Protected species are a material consideration in the planning process. Information about the presence of protected species will be required before an application can be determined (surveys cannot be conditioned as part of a planning consent).
You can view and search for more information on ecology and biodiversity within the District by visiting the Cambridge & Peterborough Environmental Records Centre.
It is the responsibility of the applicant to provide any necessary surveys or ecological assessments and these should be undertaken by a suitably qualified expert. It is important to remember that some surveys can only be carried out at specific times of the year. You can check the guide below for the optimal survey times.
More information on the requirements for planning applications is available in the GOV.uk: Standing Advice for Protected Species
Protected habitats should also be given consideration when proposing new development. Cambridgeshire County Council has produced a Biodiversity Checklist (pdf) and Biodiversity Guidance Notes (pdf) which provides more information on habitats for developers.
Developers will be expected to demonstrate how their proposal, small or large, has considered nature conservation and biodiversity and wherever possible we would expect to see existing features retained and opportunities for new features to be created.
Cambridgeshire District Level Licensing - Great Crested Newts
District Level Licensing is now available in East Cambridgeshire and additional information can be found on the GOV.UK website
There are now a few different ways to apply for a licence from Natural England to do development or other work that may affect great crested newts:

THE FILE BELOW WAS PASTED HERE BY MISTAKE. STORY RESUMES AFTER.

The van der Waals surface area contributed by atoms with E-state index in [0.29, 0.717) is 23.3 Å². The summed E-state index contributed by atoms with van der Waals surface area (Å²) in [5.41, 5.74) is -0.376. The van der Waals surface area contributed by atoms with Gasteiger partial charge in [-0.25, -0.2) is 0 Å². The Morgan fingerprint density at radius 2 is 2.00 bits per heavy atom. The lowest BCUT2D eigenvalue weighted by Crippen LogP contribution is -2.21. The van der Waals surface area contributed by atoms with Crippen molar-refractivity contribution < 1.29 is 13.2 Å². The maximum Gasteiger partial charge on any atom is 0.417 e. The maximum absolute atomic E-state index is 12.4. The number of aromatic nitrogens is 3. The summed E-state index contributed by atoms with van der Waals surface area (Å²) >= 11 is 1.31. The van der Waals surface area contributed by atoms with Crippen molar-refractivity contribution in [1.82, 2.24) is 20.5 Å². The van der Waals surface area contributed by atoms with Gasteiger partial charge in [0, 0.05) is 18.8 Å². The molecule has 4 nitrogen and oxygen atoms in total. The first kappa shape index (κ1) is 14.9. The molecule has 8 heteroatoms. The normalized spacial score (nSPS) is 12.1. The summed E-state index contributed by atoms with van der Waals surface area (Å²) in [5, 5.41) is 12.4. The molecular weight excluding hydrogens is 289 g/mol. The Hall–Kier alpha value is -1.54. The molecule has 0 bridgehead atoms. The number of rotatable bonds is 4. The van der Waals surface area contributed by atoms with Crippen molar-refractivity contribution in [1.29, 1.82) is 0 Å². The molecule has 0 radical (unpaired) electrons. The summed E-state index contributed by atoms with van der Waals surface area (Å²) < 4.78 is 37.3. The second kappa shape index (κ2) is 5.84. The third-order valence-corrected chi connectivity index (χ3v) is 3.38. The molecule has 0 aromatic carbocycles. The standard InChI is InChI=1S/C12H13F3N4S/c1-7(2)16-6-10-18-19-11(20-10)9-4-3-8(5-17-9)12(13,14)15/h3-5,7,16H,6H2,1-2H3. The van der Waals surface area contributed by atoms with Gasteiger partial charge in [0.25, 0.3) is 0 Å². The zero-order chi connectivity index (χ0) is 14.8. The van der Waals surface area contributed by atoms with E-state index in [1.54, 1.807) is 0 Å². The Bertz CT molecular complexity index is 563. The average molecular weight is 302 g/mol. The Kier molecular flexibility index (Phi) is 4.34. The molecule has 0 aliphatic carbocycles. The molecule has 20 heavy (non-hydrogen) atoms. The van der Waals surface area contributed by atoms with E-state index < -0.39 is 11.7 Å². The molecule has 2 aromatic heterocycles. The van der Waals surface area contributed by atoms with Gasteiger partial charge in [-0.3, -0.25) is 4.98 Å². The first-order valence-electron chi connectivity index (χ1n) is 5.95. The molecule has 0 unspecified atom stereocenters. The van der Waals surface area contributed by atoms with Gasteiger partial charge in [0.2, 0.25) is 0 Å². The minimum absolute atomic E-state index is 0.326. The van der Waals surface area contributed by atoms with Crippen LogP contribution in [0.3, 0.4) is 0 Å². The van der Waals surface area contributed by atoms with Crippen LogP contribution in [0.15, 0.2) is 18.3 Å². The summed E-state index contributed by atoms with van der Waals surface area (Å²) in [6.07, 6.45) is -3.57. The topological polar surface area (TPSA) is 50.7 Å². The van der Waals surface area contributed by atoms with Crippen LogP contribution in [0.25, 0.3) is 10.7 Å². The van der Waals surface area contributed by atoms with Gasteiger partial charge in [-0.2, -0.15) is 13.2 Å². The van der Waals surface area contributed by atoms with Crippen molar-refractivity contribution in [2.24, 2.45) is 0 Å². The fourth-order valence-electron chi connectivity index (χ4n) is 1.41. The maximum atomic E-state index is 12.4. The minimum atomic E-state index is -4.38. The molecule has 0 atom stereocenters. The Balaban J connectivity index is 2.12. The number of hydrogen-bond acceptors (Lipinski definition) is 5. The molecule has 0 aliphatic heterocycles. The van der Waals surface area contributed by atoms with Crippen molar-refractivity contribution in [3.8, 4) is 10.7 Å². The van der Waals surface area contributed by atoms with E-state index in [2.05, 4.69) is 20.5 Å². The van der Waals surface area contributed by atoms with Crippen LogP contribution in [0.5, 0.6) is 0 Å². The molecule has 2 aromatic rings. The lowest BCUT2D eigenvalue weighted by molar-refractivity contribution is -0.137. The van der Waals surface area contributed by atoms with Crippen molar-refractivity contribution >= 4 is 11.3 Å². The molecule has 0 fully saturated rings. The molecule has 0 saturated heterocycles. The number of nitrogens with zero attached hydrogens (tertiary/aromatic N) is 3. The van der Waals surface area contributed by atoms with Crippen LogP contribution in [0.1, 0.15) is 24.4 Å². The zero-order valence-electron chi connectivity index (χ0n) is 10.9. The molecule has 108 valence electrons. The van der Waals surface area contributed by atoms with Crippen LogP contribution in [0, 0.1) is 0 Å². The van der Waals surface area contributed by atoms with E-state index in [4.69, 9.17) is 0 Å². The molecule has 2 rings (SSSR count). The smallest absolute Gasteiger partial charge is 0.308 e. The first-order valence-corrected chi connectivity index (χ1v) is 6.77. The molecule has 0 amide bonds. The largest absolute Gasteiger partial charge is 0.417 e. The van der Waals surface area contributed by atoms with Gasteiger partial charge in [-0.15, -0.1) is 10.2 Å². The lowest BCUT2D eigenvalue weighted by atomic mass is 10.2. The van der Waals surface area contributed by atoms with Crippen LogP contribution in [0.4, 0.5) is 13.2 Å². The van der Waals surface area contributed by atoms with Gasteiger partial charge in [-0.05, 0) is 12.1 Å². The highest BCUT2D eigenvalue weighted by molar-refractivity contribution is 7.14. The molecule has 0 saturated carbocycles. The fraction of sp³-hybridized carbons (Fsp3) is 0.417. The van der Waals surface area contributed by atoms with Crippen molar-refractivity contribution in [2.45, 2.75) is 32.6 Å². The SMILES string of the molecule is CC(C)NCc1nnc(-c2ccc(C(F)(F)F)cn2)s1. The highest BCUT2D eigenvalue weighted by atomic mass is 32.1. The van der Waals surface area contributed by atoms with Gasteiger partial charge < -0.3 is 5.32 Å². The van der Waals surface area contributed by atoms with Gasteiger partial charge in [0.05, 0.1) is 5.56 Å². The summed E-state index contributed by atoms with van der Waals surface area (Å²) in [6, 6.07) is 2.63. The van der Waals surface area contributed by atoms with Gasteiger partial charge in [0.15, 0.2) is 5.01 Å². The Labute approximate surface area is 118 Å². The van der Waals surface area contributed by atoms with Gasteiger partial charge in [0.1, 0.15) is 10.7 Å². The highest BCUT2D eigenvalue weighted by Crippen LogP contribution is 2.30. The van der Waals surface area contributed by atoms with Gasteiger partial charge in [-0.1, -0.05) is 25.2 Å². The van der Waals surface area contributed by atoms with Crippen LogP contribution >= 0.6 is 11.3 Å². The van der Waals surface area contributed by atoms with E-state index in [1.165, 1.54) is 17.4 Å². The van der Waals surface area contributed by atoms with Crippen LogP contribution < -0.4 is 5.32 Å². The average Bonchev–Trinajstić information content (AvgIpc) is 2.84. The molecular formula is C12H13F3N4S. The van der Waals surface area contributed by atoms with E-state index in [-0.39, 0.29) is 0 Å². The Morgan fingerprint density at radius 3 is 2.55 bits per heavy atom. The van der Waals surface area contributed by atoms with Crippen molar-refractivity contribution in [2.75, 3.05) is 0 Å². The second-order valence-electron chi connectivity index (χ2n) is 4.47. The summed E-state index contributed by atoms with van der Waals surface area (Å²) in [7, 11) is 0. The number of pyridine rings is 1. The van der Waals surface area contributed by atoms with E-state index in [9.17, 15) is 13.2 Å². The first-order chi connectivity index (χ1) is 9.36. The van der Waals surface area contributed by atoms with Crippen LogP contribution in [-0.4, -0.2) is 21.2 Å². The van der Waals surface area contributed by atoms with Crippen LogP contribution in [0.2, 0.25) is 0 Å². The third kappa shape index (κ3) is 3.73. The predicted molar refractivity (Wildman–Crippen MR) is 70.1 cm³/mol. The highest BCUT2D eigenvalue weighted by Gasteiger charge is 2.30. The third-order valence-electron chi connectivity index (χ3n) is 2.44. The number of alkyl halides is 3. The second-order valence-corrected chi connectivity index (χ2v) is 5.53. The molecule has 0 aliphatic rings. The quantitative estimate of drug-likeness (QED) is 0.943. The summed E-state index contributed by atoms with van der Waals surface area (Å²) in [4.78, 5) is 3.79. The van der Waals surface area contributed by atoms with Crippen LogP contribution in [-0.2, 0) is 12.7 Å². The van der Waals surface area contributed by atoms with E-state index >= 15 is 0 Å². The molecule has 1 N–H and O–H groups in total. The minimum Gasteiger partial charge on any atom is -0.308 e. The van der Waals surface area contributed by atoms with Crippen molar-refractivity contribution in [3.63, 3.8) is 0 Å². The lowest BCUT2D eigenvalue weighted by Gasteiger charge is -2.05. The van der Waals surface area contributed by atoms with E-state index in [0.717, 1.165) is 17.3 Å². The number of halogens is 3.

- Great Crested Newts: district level licensing Cambridgeshire has a district level licensing scheme, a quicker and simpler option to applying for a GCN mitigation licence. Find out more below.
- Or via an ecologist who is a registered consultant under our low-impact class licence scheme.
Benefits of district level licensing
In a nutshell district level licensing:
- Better conserves great crested newts
- Is simple to use
- Offers developers certainty in terms of costs and timescales
- Means developments that have been through planning will not be held up by protracted post-planning licensing
- Results in lots of high value, secure ponds for newts which are managed and monitored for the long term
Natural England have put together this note to explain the breakdown of fees and how they calculate the cose to join the scheme, together with some examples.
In autumn 2019, Natural England ran a series of webinars with the Chartered Institute of Ecology and Environmental Management (CIEEM) to provide more information on district level licensing:
- District Level Licensing: How the NE-led scheme works – scheme overview
- District Level Licensing: eDNA Survey and Data Collection – evidence base #1
- District Level Licensing: Species Distribution Modelling – evidence base #2
- District Level Licensing: Habitat Delivery for the NE-led scheme
- District Level Licensing: How to apply – does what it says!
Data open to all
As part of the district level licensing project, Natural England completed the largest ever survey of its type for great crested newts across England, funded by the Ministry for Housing, Communities and Local Government (MHCLG). The data is open and has been published to ArcGIS Online and is available at Data.gov.uk. Read their gov.uk blog to find out more.